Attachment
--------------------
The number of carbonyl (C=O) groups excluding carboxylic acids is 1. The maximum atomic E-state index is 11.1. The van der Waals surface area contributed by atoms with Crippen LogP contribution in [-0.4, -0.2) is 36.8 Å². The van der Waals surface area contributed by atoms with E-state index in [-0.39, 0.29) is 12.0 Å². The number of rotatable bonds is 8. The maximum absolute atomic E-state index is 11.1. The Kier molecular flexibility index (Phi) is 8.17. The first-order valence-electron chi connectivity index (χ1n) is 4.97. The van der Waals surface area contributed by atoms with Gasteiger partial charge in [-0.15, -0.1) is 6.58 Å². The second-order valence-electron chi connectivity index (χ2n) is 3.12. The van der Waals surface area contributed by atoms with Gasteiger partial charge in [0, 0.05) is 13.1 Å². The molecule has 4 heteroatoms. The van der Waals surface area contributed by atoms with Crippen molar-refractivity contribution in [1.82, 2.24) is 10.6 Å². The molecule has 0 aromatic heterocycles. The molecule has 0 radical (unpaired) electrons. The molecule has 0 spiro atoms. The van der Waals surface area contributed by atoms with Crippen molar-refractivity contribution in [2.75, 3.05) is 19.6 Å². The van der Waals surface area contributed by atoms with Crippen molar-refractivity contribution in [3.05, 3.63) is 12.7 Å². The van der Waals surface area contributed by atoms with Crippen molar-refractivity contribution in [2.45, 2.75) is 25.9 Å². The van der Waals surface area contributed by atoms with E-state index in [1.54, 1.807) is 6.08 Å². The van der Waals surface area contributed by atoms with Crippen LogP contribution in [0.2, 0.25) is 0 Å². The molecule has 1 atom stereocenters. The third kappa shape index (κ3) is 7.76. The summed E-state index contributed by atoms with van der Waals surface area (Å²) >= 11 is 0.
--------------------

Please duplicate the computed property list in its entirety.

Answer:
The number of carbonyl (C=O) groups excluding carboxylic acids is 1. The maximum atomic E-state index is 11.1. The van der Waals surface area contributed by atoms with Crippen LogP contribution in [-0.4, -0.2) is 36.8 Å². The van der Waals surface area contributed by atoms with E-state index in [-0.39, 0.29) is 12.0 Å². The number of rotatable bonds is 8. The maximum absolute atomic E-state index is 11.1. The Kier molecular flexibility index (Phi) is 8.17. The first-order valence-electron chi connectivity index (χ1n) is 4.97. The van der Waals surface area contributed by atoms with Gasteiger partial charge in [-0.15, -0.1) is 6.58 Å². The second-order valence-electron chi connectivity index (χ2n) is 3.12. The van der Waals surface area contributed by atoms with Gasteiger partial charge in [0, 0.05) is 13.1 Å². The molecule has 4 heteroatoms. The van der Waals surface area contributed by atoms with Crippen molar-refractivity contribution in [1.82, 2.24) is 10.6 Å². The molecule has 0 aromatic heterocycles. The molecule has 0 radical (unpaired) electrons. The molecule has 0 spiro atoms. The van der Waals surface area contributed by atoms with Crippen molar-refractivity contribution in [2.75, 3.05) is 19.6 Å². The van der Waals surface area contributed by atoms with Crippen molar-refractivity contribution in [3.05, 3.63) is 12.7 Å². The van der Waals surface area contributed by atoms with Crippen molar-refractivity contribution in [2.45, 2.75) is 25.9 Å². The van der Waals surface area contributed by atoms with E-state index in [1.54, 1.807) is 6.08 Å². The van der Waals surface area contributed by atoms with Crippen LogP contribution in [0.2, 0.25) is 0 Å². The molecule has 1 atom stereocenters. The third kappa shape index (κ3) is 7.76. The summed E-state index contributed by atoms with van der Waals surface area (Å²) >= 11 is 0.